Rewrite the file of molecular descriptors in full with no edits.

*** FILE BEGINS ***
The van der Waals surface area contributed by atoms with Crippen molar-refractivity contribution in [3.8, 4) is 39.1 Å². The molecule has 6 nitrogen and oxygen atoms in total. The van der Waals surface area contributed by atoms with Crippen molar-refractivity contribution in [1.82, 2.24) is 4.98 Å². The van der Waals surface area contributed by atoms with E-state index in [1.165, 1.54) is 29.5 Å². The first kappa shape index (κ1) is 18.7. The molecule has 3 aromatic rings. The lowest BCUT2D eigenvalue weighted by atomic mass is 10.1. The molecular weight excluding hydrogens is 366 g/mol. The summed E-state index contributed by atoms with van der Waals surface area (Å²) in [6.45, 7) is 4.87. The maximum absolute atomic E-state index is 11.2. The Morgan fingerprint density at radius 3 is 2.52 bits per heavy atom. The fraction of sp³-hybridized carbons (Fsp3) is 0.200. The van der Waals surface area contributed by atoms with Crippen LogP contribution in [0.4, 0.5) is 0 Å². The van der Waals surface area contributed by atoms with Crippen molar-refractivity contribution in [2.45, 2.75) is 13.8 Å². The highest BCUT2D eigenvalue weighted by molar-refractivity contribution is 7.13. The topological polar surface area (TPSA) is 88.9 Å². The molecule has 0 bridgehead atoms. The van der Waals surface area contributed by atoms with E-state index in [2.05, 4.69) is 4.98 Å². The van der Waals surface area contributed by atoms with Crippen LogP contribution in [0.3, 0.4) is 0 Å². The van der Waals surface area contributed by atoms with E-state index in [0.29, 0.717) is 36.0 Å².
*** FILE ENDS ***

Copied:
The van der Waals surface area contributed by atoms with Crippen molar-refractivity contribution in [3.8, 4) is 39.1 Å². The molecule has 6 nitrogen and oxygen atoms in total. The van der Waals surface area contributed by atoms with Crippen molar-refractivity contribution in [1.82, 2.24) is 4.98 Å². The van der Waals surface area contributed by atoms with E-state index in [1.165, 1.54) is 29.5 Å². The first kappa shape index (κ1) is 18.7. The molecule has 3 aromatic rings. The lowest BCUT2D eigenvalue weighted by atomic mass is 10.1. The molecular weight excluding hydrogens is 366 g/mol. The summed E-state index contributed by atoms with van der Waals surface area (Å²) in [6.45, 7) is 4.87. The maximum absolute atomic E-state index is 11.2. The Morgan fingerprint density at radius 3 is 2.52 bits per heavy atom. The fraction of sp³-hybridized carbons (Fsp3) is 0.200. The van der Waals surface area contributed by atoms with Crippen LogP contribution in [0.4, 0.5) is 0 Å². The van der Waals surface area contributed by atoms with Crippen molar-refractivity contribution in [2.45, 2.75) is 13.8 Å². The highest BCUT2D eigenvalue weighted by molar-refractivity contribution is 7.13. The topological polar surface area (TPSA) is 88.9 Å². The molecule has 0 bridgehead atoms. The van der Waals surface area contributed by atoms with E-state index in [2.05, 4.69) is 4.98 Å². The van der Waals surface area contributed by atoms with Crippen LogP contribution in [0.3, 0.4) is 0 Å². The van der Waals surface area contributed by atoms with E-state index in [0.29, 0.717) is 36.0 Å².